Take a lap
For University of Regina Cougars women’s cross-country athlete Karissa LePage, being told to run laps is a reward, not a punishment.
LePage is returning for her third season as a member of the cross-country team, and after being nagged with injuries in 2010 she is eager to make an impact this season while doing something that she loves.
“I love competition and I have been competitive all my life,” LePage said. “I started taekwondo at the age of seven and competed on Canadian teams, and started running when I was ten. Doing both at the same time got to be too much, so eventually I picked running since I wanted to do a sport at the university level. I have also met so many people through running who will be my lifelong friends.”
Although many people would dread having to run multiple kilometers everyday, LePage looks forward to the task.
“Not only does running make me feel good, [help me] de-stress, and keep me fit, it is also highly competitive,” LePage said. “Running is not just about being physically fit for your event, but there is also a huge mental aspect, especially since pain is a factor.”
LePage attended Michael A. Riffel High School in Regina before attending the U of R, where she is enrolled in science. Running, combined with a tough course load, can be a juggling act for this young cross-country star.
“Balancing school and running can sometimes be a difficult task, but being in my third year it is starting to get easier,” LePage said. “However, it is not only school and running I have to balance, but also working, making sure I am eating properly, and getting enough sleep. All these things can have a major impact on my running so time management is key.”
LePage has competed in four events so far this season and still has the Stewart Cup to go before the CIS championships in November. After posting strong numbers at almost every event, LePage has a reason to like almost all of them, but there is one particular event that she looks forward to more than all the others.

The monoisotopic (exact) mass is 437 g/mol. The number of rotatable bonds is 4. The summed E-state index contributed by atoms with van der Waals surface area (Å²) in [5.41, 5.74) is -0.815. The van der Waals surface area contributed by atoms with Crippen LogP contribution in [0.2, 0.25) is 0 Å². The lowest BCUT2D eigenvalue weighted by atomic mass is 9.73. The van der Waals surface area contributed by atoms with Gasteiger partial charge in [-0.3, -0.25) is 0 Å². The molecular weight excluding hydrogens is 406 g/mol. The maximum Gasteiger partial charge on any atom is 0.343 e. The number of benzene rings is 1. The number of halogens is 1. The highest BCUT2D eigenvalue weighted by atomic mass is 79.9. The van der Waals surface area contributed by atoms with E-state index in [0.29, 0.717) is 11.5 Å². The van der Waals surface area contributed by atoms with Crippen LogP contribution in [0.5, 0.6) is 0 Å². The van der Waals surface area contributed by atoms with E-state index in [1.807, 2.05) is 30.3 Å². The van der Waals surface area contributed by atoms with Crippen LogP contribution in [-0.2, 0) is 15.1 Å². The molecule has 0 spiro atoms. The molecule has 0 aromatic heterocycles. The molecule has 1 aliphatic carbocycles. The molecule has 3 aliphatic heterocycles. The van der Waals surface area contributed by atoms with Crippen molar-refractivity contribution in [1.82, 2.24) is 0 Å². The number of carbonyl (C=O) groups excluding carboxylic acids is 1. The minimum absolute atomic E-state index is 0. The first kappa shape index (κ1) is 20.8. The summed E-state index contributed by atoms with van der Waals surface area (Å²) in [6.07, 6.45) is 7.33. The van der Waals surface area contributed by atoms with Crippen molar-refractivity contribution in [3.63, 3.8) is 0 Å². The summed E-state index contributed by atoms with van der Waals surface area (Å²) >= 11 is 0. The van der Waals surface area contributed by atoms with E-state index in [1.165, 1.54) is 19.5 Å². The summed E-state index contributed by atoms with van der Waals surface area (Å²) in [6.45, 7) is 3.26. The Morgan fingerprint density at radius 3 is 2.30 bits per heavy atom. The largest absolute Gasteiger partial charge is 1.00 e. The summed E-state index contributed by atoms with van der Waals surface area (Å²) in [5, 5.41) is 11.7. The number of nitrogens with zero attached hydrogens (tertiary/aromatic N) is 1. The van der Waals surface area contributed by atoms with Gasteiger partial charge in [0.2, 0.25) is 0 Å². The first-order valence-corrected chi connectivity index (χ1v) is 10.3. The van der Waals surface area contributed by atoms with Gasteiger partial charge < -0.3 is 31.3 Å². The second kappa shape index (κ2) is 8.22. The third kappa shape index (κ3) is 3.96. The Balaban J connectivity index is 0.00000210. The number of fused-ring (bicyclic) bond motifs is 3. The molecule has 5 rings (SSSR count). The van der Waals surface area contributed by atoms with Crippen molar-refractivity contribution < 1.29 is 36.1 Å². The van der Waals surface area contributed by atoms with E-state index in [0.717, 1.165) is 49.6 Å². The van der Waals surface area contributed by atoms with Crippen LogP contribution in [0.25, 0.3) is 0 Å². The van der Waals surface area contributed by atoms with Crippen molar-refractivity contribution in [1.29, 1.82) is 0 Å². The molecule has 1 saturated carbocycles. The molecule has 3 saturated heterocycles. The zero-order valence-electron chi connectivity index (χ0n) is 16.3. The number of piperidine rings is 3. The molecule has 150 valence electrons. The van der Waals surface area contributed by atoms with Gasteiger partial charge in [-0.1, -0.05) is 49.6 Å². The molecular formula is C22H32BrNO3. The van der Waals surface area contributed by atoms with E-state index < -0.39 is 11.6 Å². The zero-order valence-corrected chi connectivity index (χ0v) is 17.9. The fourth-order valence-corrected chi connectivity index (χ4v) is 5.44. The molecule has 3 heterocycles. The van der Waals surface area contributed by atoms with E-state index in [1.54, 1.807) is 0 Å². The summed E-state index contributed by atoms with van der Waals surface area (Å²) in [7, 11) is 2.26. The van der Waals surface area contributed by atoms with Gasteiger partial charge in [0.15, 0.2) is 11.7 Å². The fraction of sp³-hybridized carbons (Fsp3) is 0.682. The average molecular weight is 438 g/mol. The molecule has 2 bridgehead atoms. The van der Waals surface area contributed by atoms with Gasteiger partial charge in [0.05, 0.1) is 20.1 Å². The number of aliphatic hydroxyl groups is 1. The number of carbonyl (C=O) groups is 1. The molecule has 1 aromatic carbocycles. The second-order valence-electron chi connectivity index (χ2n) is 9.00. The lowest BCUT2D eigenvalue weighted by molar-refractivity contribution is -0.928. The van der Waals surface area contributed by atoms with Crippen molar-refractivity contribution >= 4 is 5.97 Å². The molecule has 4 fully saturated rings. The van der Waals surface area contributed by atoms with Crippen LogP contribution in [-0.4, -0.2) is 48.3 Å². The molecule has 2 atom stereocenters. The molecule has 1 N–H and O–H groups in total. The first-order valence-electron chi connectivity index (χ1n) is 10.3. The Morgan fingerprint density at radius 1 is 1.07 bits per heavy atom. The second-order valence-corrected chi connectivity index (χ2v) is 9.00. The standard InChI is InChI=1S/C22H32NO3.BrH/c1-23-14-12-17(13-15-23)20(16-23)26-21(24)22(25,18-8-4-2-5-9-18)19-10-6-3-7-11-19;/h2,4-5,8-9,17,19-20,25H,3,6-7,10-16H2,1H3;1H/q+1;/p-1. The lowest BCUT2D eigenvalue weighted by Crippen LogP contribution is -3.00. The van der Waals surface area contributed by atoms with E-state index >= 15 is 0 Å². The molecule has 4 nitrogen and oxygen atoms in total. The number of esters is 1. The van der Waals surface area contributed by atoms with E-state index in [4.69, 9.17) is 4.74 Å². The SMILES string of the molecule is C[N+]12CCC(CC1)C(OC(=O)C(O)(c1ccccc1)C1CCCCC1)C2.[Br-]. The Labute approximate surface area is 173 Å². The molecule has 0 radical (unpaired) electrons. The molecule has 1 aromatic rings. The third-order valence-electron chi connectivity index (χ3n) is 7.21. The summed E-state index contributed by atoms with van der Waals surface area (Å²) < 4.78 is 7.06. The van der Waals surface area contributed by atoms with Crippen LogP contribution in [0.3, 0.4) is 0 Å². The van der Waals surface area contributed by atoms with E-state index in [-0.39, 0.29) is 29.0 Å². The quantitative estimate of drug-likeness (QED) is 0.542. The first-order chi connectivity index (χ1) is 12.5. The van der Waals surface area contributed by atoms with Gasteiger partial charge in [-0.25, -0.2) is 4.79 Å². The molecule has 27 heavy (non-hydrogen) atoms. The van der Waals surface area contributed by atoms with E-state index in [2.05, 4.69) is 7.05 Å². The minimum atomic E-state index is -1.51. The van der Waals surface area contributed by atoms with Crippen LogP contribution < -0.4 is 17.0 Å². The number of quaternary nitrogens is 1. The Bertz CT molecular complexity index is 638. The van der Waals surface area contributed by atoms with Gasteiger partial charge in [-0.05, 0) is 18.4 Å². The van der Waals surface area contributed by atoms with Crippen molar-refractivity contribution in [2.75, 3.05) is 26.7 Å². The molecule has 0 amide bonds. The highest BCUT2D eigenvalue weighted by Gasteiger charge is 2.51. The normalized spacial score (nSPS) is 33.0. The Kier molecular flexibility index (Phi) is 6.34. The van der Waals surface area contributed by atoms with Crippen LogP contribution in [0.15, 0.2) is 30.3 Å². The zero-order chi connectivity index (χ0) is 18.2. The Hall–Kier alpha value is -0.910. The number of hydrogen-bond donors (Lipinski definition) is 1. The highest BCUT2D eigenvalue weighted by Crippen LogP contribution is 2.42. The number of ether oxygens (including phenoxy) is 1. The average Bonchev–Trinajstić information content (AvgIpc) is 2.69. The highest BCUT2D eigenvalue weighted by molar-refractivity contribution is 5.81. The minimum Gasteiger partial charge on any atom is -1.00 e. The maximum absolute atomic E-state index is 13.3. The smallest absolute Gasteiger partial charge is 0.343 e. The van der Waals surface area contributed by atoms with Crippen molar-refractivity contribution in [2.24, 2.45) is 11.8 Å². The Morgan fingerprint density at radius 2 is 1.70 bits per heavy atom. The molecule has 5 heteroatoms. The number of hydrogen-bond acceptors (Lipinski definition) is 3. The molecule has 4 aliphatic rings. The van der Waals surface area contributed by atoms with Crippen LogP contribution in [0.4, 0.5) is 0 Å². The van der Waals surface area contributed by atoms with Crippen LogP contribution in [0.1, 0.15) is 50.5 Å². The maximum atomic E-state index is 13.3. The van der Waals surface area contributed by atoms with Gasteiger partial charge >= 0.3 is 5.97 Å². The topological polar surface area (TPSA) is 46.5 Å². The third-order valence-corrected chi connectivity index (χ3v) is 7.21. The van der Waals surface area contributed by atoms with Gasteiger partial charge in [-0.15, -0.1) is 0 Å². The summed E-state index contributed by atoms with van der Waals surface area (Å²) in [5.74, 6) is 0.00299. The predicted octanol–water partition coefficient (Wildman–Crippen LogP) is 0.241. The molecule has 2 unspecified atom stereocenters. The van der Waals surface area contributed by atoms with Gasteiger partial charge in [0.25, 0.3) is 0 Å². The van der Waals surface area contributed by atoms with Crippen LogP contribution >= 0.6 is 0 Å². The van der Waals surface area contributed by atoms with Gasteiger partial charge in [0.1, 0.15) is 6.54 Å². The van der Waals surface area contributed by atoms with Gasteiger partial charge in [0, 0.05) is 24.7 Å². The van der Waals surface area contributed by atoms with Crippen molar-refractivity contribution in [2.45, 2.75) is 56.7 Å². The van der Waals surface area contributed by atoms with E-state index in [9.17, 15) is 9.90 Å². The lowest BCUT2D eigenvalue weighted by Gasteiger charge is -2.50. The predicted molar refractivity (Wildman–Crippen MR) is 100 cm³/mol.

“My most favourite cross-country event to attend, other than CIS, is the Roy Griak Invitational in Minneapolis, Minnesota,” LePage said. “There is great competition and each race usually has around 250 people and there are a total of six university races between Div I, II, and III for guys and girls. The atmosphere is unreal, the course is beautiful, and everyone is ready to run hard. It is not something you get to see up in Canada.”
Last season LePage had numerous impressive finishes including third at the Cougar Trot (five-kilometre, 18:49), third at the University of Saskatchewan open (4.5-kilometre, 16:27), fifth at the Minot State Invitational (five-kilometre, 18:27) and 20th at the Roy Griak Invitational (six-kilometre, 23 minutes three seconds). However, after experiencing injuries in the latter half of the season, LePage’s competition schedule was cut short. This year, she has her eye on the prize.
“The main goal that I have for this season is to really move up at CIS. I have had injuries over the past two years which has set me back,” LePage said. “I have compartment syndrome in my shins, which I found out in my first year, which I have to constantly manage since I don't want to get surgery, as well as a few hip problems. I was unable to go to CIS last year due to a hip strain which occurred midseason. This year I have had a few hip problems, but I am really hoping to get top 20 at CIS and place well within CanWest.”
LePage and the rest of the cross-country team is scheduled to be in action Oct. 29 at the Stewart Cup in Edmonton, Alta., before it competes for national recognition at the CIS Championships in Quebec City on Nov. 12.